By Kevin Kerr, The Resource Group
To compete in today’s marketplace, your small business may be faced with the challenge of getting your software development team “Agile enough.” You may not have sufficient resources to employ all of the classic Agile/Scrum methodologies (Scrum Alliance basics) that larger companies can leverage. But a small business, even with a single developer or two on staff, can still apply Agile techniques to make your team more responsive, and thus more competitive for today’s business.
The most critical of these methods is the concept of a central prioritized backlog. Even a single developer can receive conflicting priorities – Customer A needs this patch by the end of today, Customer B is still waiting on their bug fixes, help! the company web site is down, and drop-everything-because-the-boss-needs-this-RIGHT-NOW! Add another developer or two to the team, and some weeks they may spend as much time keeping tasks and priorities straight as they do writing production-quality code.
The Resource Group uses the Agile concept of a central prioritized backlog to make our development team more efficient and to help keep us focused on our clients’ needs and requirements. Classic Agile/Scrum considers an average development team to have seven members all on the same project (optimal size according to Dr. Jeff Sutherland; see also http://www.scrumalliance.org/pages/scrum_roles ). With proper prioritization, even two developers can share a backlog that will help make their work tasks more efficient.
A central prioritized backlog starts with all tasks on all current projects and ranks them in relative order to each other. When creating your own backlog – don’t get too detailed to start with – create tasks using four- to eight-hour blocks of time, then put them in order by priority: the top task should be what needs to be completed first, and the bottom task is the last intended to be performed. Prioritization factors will vary by business type and needs, but delivery date, size of engagement, and relative complexity are all important factors to consider.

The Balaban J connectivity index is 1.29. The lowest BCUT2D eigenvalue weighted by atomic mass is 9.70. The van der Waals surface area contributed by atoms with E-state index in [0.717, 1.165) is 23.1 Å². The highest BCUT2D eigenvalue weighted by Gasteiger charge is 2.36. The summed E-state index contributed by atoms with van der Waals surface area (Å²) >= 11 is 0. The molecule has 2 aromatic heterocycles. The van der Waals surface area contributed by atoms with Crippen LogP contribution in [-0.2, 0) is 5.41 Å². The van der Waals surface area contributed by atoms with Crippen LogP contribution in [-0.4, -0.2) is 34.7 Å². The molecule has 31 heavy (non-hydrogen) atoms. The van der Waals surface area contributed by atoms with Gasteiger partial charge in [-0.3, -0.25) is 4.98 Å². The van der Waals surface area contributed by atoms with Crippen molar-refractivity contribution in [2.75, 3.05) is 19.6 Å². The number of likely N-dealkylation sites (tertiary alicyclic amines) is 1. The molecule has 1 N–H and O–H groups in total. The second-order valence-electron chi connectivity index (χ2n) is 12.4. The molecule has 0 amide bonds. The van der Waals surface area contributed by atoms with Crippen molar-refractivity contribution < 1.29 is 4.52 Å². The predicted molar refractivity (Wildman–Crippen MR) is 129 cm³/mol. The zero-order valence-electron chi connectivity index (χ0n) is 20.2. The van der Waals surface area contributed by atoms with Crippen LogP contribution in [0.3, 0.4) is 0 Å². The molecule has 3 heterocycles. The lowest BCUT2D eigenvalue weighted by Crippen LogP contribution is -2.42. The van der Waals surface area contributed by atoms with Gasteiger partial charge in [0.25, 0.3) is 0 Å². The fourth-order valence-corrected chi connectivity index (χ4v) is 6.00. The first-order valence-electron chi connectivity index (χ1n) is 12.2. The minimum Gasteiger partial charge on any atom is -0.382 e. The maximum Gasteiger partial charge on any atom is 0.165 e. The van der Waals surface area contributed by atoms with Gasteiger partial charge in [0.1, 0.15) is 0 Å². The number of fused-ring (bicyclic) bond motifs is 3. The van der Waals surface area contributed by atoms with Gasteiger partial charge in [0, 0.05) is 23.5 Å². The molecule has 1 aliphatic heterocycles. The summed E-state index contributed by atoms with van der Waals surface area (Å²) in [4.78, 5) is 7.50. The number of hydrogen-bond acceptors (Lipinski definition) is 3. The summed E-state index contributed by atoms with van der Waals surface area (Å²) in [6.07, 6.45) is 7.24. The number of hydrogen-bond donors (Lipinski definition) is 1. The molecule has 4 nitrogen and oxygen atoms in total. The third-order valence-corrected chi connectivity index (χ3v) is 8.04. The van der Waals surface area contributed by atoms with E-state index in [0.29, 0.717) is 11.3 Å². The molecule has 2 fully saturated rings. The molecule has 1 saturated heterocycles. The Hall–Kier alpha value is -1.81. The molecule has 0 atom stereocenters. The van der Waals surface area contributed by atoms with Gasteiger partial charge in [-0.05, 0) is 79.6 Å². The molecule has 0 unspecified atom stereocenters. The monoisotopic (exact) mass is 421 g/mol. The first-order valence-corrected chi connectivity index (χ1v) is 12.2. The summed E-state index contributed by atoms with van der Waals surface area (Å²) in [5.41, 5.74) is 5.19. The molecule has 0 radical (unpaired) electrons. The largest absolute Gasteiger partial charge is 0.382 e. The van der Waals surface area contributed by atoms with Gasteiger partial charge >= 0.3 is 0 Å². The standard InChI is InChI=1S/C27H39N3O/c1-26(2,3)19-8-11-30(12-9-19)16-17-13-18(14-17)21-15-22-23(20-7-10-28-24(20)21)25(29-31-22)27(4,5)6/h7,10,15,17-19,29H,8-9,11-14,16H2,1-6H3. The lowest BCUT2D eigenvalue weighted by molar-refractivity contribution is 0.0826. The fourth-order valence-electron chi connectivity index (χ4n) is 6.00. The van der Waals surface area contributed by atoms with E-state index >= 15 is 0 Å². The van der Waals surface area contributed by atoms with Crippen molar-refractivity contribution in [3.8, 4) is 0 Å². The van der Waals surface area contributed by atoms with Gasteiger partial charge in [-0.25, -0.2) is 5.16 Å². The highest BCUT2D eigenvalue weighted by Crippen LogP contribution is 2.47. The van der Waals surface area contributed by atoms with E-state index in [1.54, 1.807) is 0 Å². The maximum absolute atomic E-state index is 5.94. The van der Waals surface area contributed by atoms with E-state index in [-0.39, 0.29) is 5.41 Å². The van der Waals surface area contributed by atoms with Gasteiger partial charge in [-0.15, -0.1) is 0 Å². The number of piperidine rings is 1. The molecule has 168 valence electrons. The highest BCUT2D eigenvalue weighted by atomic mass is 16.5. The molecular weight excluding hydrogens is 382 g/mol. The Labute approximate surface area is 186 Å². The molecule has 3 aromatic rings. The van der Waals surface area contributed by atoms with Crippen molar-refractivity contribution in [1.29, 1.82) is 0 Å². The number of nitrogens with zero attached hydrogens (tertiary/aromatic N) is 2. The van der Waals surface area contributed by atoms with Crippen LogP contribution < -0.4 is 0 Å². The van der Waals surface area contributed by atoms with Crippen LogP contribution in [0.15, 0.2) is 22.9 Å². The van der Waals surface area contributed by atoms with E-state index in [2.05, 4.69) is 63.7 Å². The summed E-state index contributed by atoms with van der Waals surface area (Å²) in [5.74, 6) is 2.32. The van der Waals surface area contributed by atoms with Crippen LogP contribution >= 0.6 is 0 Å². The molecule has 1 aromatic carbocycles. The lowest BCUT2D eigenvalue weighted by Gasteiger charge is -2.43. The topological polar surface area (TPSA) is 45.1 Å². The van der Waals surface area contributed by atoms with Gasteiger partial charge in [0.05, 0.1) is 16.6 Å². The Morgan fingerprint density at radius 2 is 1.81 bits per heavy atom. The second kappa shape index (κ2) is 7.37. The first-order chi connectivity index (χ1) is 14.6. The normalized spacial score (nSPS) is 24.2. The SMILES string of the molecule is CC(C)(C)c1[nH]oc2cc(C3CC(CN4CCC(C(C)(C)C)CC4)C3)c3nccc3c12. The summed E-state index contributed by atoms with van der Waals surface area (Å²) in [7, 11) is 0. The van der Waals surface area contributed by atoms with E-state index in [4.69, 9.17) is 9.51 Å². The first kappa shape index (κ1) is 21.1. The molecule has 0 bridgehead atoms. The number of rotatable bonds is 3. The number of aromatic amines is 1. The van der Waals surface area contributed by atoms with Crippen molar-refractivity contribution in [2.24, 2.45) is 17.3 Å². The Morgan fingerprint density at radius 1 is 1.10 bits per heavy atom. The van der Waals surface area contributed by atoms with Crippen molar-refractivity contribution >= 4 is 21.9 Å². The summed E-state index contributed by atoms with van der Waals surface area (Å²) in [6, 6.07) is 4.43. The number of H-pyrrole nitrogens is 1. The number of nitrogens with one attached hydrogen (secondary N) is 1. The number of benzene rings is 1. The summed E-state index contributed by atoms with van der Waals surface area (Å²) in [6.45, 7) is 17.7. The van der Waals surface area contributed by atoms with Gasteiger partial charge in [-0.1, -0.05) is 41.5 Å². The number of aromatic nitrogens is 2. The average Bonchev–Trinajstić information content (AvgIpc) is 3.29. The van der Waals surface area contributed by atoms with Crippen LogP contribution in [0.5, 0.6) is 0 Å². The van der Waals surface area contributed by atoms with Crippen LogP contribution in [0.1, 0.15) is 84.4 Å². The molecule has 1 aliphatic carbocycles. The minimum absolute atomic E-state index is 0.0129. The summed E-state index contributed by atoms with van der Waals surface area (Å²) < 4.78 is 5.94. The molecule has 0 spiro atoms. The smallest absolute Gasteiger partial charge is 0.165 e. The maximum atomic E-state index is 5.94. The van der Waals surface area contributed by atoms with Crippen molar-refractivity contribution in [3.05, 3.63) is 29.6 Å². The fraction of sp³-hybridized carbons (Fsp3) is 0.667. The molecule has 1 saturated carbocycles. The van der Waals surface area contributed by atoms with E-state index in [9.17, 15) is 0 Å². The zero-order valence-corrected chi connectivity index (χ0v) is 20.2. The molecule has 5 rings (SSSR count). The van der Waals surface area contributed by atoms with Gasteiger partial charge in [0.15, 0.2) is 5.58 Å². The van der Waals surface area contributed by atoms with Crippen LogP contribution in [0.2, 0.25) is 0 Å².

The real key is getting all stakeholders to have input to the backlog and agreeing on the priorities. The first time you create such a backlog, it may take several hours or longer to get everyone to agree. But once the backlog is “stacked and ranked,” it should become fairly easy to maintain – each new task that comes up must fit somewhere in the list (and not necessarily at the bottom).
And when you do you re-sort your backlog list? As often as needed, but only you can decide what suits your business needs. Daily stand-ups may not fit your company culture (yet), but even a once-a-week scheduling meeting can keep a backlog in order for 5-10 developers who are each working on multiple different projects at the same time.
So grab a whiteboard and some sticky notes, or even just a spreadsheet, and start prioritizing those tasks into a backlog – your development team will start getting more Agile when they have only one source of tasks and priorities. And the more efficient your team, the more focused you will be on satisfying your customers.